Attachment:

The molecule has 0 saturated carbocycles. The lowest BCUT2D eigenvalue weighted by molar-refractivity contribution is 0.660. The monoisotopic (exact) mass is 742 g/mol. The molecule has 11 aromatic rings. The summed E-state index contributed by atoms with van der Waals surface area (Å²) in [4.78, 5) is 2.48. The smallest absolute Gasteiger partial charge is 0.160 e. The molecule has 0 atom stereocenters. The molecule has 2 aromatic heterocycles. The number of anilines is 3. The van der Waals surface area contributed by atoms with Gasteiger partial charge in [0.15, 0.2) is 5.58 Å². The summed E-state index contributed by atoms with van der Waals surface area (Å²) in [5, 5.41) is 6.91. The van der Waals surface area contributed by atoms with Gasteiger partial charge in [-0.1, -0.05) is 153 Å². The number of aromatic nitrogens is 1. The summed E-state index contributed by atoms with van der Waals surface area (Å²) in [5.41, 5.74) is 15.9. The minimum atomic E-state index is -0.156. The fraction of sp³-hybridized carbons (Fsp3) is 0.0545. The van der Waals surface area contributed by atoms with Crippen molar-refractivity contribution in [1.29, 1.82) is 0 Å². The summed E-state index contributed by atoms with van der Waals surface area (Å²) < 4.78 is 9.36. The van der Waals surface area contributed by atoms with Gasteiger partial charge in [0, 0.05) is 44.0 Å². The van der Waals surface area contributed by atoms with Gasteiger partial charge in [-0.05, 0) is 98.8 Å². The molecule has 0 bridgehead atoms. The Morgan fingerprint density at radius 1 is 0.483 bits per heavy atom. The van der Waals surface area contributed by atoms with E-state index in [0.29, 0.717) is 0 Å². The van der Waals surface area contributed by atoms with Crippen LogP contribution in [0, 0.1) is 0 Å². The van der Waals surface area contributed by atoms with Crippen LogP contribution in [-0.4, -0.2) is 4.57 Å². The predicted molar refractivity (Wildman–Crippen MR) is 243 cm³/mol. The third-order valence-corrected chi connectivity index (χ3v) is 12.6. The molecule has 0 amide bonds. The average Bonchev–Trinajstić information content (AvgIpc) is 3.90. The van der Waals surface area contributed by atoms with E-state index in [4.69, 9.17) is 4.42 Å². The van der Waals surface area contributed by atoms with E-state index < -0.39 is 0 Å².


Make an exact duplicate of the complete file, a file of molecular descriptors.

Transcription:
The molecule has 0 saturated carbocycles. The lowest BCUT2D eigenvalue weighted by molar-refractivity contribution is 0.660. The monoisotopic (exact) mass is 742 g/mol. The molecule has 11 aromatic rings. The summed E-state index contributed by atoms with van der Waals surface area (Å²) in [4.78, 5) is 2.48. The smallest absolute Gasteiger partial charge is 0.160 e. The molecule has 0 atom stereocenters. The molecule has 2 aromatic heterocycles. The number of anilines is 3. The van der Waals surface area contributed by atoms with Gasteiger partial charge in [0.15, 0.2) is 5.58 Å². The summed E-state index contributed by atoms with van der Waals surface area (Å²) in [5, 5.41) is 6.91. The van der Waals surface area contributed by atoms with Gasteiger partial charge in [-0.1, -0.05) is 153 Å². The number of aromatic nitrogens is 1. The summed E-state index contributed by atoms with van der Waals surface area (Å²) in [5.41, 5.74) is 15.9. The minimum atomic E-state index is -0.156. The fraction of sp³-hybridized carbons (Fsp3) is 0.0545. The van der Waals surface area contributed by atoms with Crippen molar-refractivity contribution in [1.29, 1.82) is 0 Å². The summed E-state index contributed by atoms with van der Waals surface area (Å²) < 4.78 is 9.36. The van der Waals surface area contributed by atoms with Gasteiger partial charge in [0, 0.05) is 44.0 Å². The van der Waals surface area contributed by atoms with Gasteiger partial charge in [-0.05, 0) is 98.8 Å². The molecule has 0 bridgehead atoms. The Morgan fingerprint density at radius 1 is 0.483 bits per heavy atom. The van der Waals surface area contributed by atoms with E-state index in [0.29, 0.717) is 0 Å². The van der Waals surface area contributed by atoms with Crippen LogP contribution in [0, 0.1) is 0 Å². The van der Waals surface area contributed by atoms with Crippen LogP contribution in [-0.4, -0.2) is 4.57 Å². The predicted molar refractivity (Wildman–Crippen MR) is 243 cm³/mol. The third-order valence-corrected chi connectivity index (χ3v) is 12.6. The molecule has 0 amide bonds. The average Bonchev–Trinajstić information content (AvgIpc) is 3.90. The van der Waals surface area contributed by atoms with E-state index in [4.69, 9.17) is 4.42 Å². The van der Waals surface area contributed by atoms with E-state index < -0.39 is 0 Å².